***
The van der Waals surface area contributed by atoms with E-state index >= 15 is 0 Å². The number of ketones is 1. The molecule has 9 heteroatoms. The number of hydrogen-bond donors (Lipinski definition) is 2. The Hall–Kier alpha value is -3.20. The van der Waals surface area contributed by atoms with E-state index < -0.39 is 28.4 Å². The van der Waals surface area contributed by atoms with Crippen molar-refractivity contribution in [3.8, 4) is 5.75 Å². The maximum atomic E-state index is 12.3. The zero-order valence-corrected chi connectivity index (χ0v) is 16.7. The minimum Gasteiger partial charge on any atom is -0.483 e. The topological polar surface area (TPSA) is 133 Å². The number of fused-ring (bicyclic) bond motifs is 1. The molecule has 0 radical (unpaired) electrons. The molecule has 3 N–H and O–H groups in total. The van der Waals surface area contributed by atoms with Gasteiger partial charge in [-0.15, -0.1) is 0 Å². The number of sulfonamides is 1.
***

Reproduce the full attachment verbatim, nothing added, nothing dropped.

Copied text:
The van der Waals surface area contributed by atoms with E-state index >= 15 is 0 Å². The number of ketones is 1. The molecule has 9 heteroatoms. The number of hydrogen-bond donors (Lipinski definition) is 2. The Hall–Kier alpha value is -3.20. The van der Waals surface area contributed by atoms with E-state index < -0.39 is 28.4 Å². The van der Waals surface area contributed by atoms with Crippen molar-refractivity contribution in [3.8, 4) is 5.75 Å². The maximum atomic E-state index is 12.3. The zero-order valence-corrected chi connectivity index (χ0v) is 16.7. The minimum Gasteiger partial charge on any atom is -0.483 e. The topological polar surface area (TPSA) is 133 Å². The number of fused-ring (bicyclic) bond motifs is 1. The molecule has 0 radical (unpaired) electrons. The molecule has 3 N–H and O–H groups in total. The van der Waals surface area contributed by atoms with Gasteiger partial charge in [-0.15, -0.1) is 0 Å². The number of sulfonamides is 1.